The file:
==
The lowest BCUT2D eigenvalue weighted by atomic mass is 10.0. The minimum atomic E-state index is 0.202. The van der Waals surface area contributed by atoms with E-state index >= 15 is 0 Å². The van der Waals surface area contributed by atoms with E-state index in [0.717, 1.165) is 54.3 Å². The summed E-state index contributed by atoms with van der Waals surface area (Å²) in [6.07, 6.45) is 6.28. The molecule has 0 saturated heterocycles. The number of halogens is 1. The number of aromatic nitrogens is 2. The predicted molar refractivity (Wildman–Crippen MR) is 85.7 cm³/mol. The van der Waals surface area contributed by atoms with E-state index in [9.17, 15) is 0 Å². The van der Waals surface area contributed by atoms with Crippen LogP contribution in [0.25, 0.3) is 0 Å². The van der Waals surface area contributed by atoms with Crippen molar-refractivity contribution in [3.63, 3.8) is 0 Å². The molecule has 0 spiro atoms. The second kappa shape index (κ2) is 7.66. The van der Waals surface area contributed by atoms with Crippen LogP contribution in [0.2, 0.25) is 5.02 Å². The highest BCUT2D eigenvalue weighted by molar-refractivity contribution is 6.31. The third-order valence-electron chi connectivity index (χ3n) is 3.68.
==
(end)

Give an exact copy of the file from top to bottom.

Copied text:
The lowest BCUT2D eigenvalue weighted by atomic mass is 10.0. The minimum atomic E-state index is 0.202. The van der Waals surface area contributed by atoms with E-state index >= 15 is 0 Å². The van der Waals surface area contributed by atoms with E-state index in [0.717, 1.165) is 54.3 Å². The summed E-state index contributed by atoms with van der Waals surface area (Å²) in [6.07, 6.45) is 6.28. The molecule has 0 saturated heterocycles. The number of halogens is 1. The number of aromatic nitrogens is 2. The predicted molar refractivity (Wildman–Crippen MR) is 85.7 cm³/mol. The van der Waals surface area contributed by atoms with E-state index in [9.17, 15) is 0 Å². The van der Waals surface area contributed by atoms with Crippen LogP contribution in [0.25, 0.3) is 0 Å². The van der Waals surface area contributed by atoms with Crippen molar-refractivity contribution in [3.63, 3.8) is 0 Å². The molecule has 0 spiro atoms. The second kappa shape index (κ2) is 7.66. The van der Waals surface area contributed by atoms with Crippen LogP contribution in [0.2, 0.25) is 5.02 Å². The highest BCUT2D eigenvalue weighted by molar-refractivity contribution is 6.31. The third-order valence-electron chi connectivity index (χ3n) is 3.68.